It's no surprise that the point-and-shoot camera business isn't so hot, given the increasing popularity and capabilities of good-enough cameraphone alternatives. Sony, just one of the many camera makers affected by this trend, is at least honest about the state of this industry. In a meeting with the product managers of Sony's Cybershot division, I was informed that business was down 20% in 2011 in the US, with most of the decline coming from the entry-level camera market. More and more, users are choosing to put their money into smartphones with good cameras, or find that the point-and-shoots they already own are good enough and don't need replacing. Sony estimates that a typical user's camera upgrade cycle is now around 36 months instead of 24.
To salvage this business, Sony is focusing on features that aren't currently on smartphones--high optical zoom, CMOS sensors for better low light shots, fast auto-focus, and active image stabilization. The company also wants to adopt a feature that's inherently better on smartphones: wireless connectivity and syncing, like Apple's PhotoStream and Google+ Instant Upload. It's a no-brainer; I've long maintained that seamless cloud syncing is the next killer feature for dedicated cameras, and plenty of other camera companies are experimenting with wi-fi equipped models, with varying degrees of success (read: none have been smash hits.) Cloud syncing photos makes even more sense for Sony since it just launched its PlayMemories cloud ecosystem at CES.
The problem is that, like other attempts at Wi-Fi enabled cameras, Sony's big Wi-Fi camera play is both half-hearted and half-baked. Of the 12 Cybershot cameras Sony is launching this year, only one--the $420 HX30V--supports Wi-Fi, and the implementation is pretty terrible. It's neither automatic nor intuitive. Let me walk you through the process of wirelessly getting photos off this camera.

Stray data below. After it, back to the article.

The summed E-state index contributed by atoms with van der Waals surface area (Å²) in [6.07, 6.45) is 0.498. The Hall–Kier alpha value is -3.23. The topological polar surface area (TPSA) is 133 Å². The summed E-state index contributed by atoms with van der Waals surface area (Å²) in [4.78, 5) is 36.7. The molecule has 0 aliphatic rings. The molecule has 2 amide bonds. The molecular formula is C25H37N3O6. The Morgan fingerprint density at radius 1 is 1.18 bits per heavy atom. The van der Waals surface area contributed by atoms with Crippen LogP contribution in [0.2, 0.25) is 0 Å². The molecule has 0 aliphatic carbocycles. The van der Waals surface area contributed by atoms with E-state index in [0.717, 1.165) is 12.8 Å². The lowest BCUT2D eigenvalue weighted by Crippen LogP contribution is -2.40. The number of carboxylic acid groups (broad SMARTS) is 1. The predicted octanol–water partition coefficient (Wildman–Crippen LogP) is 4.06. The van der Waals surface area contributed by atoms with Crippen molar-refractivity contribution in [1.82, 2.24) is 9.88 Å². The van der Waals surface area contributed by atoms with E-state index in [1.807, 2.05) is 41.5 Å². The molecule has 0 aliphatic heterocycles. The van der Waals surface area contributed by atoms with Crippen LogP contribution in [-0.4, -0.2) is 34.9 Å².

First, Wi-Fi on this camera doesn't mean you can easily pull photos off the camera to your desktop or laptop computer--you're still going to have to connect it directly over USB or remove the memory card for that. Wi-Fi on the HX30V is only for viewing and transferring images to mobile apps on smartphones and tablets. Seriously. So imagine you've just taken a photo with the HX30V, and want to share it online. Here's what you have to do.
- Turn the camera on and put it in playback mode with the hardware Play button.
- Press Menu and navigate to the Wi-Fi sub-menu to enable Wi-Fi Standby Mode.
- The Camera becomes a Wi-Fi Host, and displays an SSID and password. Connect to that network with your smartphone or tablet.
- Run the PlayMemories app you've previously downloaded in the app store (for both iOS and Android).
- Select the photo you want, and press an on-screen button to either copy it over in VGA or 2MP file options (even though the original photo is an 18MP image).
- Find the photo in the PlayMemories app or on your PlayMemories account online.
Contrast that with the process on the iPhone or with an Android phone, where I set up my Wi-Fi accounts once and photos are automatically uploaded to PhotoStream or Google+ when the device is connected to Wi-Fi. One system adds more complexity to a task, the other removes it.
Smartphones obviously have an advantage over cameras because they're always-connected devices first, cameras second. Connectivity demands a persistent drain on battery and requires a troublesome setup process on non-touchscreen devices. But it's not an impossible challenge.
I really want to see a good implementation of wireless photo syncing on a dedicated camera, whether it's a point-and-shoot, mirrorless interchangeable lens, or DSLR. The technical hurdles on both the hardware and software side aren't easy to overcome; camera makers need to come up with a system that photographers find more than just usable, but also invisible to workflows as well. That means taking big risks and making big investments. But if done well, shoppers will reward them for it.